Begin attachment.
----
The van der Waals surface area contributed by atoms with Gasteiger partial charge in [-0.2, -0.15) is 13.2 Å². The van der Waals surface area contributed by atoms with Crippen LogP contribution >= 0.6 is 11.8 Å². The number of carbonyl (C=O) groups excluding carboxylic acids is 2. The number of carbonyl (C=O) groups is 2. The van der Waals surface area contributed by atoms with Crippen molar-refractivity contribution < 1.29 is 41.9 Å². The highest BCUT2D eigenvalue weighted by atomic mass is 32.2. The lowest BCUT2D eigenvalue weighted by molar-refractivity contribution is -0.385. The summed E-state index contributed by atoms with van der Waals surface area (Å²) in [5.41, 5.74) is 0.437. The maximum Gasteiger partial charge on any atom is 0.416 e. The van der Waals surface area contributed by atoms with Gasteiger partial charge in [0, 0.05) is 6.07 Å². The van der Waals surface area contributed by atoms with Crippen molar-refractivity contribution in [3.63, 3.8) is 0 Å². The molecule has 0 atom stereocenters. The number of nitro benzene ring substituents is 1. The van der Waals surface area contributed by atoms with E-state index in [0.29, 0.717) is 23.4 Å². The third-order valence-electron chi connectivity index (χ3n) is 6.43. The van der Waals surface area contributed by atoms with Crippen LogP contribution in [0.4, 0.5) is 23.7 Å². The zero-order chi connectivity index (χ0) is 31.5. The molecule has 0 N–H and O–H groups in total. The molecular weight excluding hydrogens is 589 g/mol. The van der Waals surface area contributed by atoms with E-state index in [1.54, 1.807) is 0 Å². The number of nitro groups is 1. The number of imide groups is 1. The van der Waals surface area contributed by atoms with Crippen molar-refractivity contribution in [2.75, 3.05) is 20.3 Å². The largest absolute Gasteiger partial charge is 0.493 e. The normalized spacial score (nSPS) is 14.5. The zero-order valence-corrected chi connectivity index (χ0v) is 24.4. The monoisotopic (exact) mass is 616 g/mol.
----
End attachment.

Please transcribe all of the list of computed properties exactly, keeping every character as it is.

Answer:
The van der Waals surface area contributed by atoms with Gasteiger partial charge in [-0.2, -0.15) is 13.2 Å². The van der Waals surface area contributed by atoms with Crippen LogP contribution >= 0.6 is 11.8 Å². The number of carbonyl (C=O) groups excluding carboxylic acids is 2. The number of carbonyl (C=O) groups is 2. The van der Waals surface area contributed by atoms with Crippen molar-refractivity contribution < 1.29 is 41.9 Å². The highest BCUT2D eigenvalue weighted by atomic mass is 32.2. The lowest BCUT2D eigenvalue weighted by molar-refractivity contribution is -0.385. The summed E-state index contributed by atoms with van der Waals surface area (Å²) in [5.41, 5.74) is 0.437. The maximum Gasteiger partial charge on any atom is 0.416 e. The van der Waals surface area contributed by atoms with Gasteiger partial charge in [0, 0.05) is 6.07 Å². The van der Waals surface area contributed by atoms with Crippen molar-refractivity contribution in [3.63, 3.8) is 0 Å². The molecule has 0 atom stereocenters. The number of nitro benzene ring substituents is 1. The van der Waals surface area contributed by atoms with E-state index in [0.29, 0.717) is 23.4 Å². The third-order valence-electron chi connectivity index (χ3n) is 6.43. The van der Waals surface area contributed by atoms with Crippen LogP contribution in [0.4, 0.5) is 23.7 Å². The zero-order chi connectivity index (χ0) is 31.5. The molecule has 0 N–H and O–H groups in total. The molecular weight excluding hydrogens is 589 g/mol. The van der Waals surface area contributed by atoms with E-state index in [1.54, 1.807) is 0 Å². The number of nitro groups is 1. The number of imide groups is 1. The van der Waals surface area contributed by atoms with Crippen molar-refractivity contribution in [2.75, 3.05) is 20.3 Å². The largest absolute Gasteiger partial charge is 0.493 e. The normalized spacial score (nSPS) is 14.5. The zero-order valence-corrected chi connectivity index (χ0v) is 24.4. The monoisotopic (exact) mass is 616 g/mol.